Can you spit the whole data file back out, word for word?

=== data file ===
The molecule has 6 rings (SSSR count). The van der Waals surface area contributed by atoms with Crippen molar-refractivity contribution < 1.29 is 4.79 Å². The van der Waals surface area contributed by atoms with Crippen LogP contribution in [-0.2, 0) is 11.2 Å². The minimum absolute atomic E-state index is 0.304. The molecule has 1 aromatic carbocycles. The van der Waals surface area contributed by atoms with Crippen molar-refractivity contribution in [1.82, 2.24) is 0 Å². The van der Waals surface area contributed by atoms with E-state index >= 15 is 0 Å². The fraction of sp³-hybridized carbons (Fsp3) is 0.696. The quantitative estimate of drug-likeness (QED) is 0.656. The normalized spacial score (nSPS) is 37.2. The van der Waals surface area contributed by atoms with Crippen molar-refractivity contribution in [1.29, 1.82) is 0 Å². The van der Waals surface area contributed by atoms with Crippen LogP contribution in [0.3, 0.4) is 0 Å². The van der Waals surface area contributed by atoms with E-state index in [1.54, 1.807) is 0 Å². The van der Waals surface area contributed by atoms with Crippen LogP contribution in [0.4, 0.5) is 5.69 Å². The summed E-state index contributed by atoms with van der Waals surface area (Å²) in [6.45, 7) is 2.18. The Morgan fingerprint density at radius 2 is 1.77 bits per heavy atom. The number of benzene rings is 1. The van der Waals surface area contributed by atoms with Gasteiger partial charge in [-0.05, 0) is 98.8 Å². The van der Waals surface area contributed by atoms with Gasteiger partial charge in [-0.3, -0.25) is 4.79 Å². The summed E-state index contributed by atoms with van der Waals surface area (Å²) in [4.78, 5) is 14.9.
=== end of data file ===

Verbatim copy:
The molecule has 6 rings (SSSR count). The van der Waals surface area contributed by atoms with Crippen molar-refractivity contribution < 1.29 is 4.79 Å². The van der Waals surface area contributed by atoms with Crippen LogP contribution in [-0.2, 0) is 11.2 Å². The minimum absolute atomic E-state index is 0.304. The molecule has 1 aromatic carbocycles. The van der Waals surface area contributed by atoms with Crippen molar-refractivity contribution in [1.82, 2.24) is 0 Å². The van der Waals surface area contributed by atoms with E-state index >= 15 is 0 Å². The fraction of sp³-hybridized carbons (Fsp3) is 0.696. The quantitative estimate of drug-likeness (QED) is 0.656. The normalized spacial score (nSPS) is 37.2. The van der Waals surface area contributed by atoms with Crippen molar-refractivity contribution in [1.29, 1.82) is 0 Å². The van der Waals surface area contributed by atoms with Crippen LogP contribution in [0.3, 0.4) is 0 Å². The van der Waals surface area contributed by atoms with E-state index in [1.54, 1.807) is 0 Å². The van der Waals surface area contributed by atoms with Crippen LogP contribution in [0.4, 0.5) is 5.69 Å². The summed E-state index contributed by atoms with van der Waals surface area (Å²) in [6.45, 7) is 2.18. The Morgan fingerprint density at radius 2 is 1.77 bits per heavy atom. The number of benzene rings is 1. The van der Waals surface area contributed by atoms with Gasteiger partial charge in [-0.05, 0) is 98.8 Å². The van der Waals surface area contributed by atoms with Gasteiger partial charge in [-0.3, -0.25) is 4.79 Å². The summed E-state index contributed by atoms with van der Waals surface area (Å²) in [4.78, 5) is 14.9.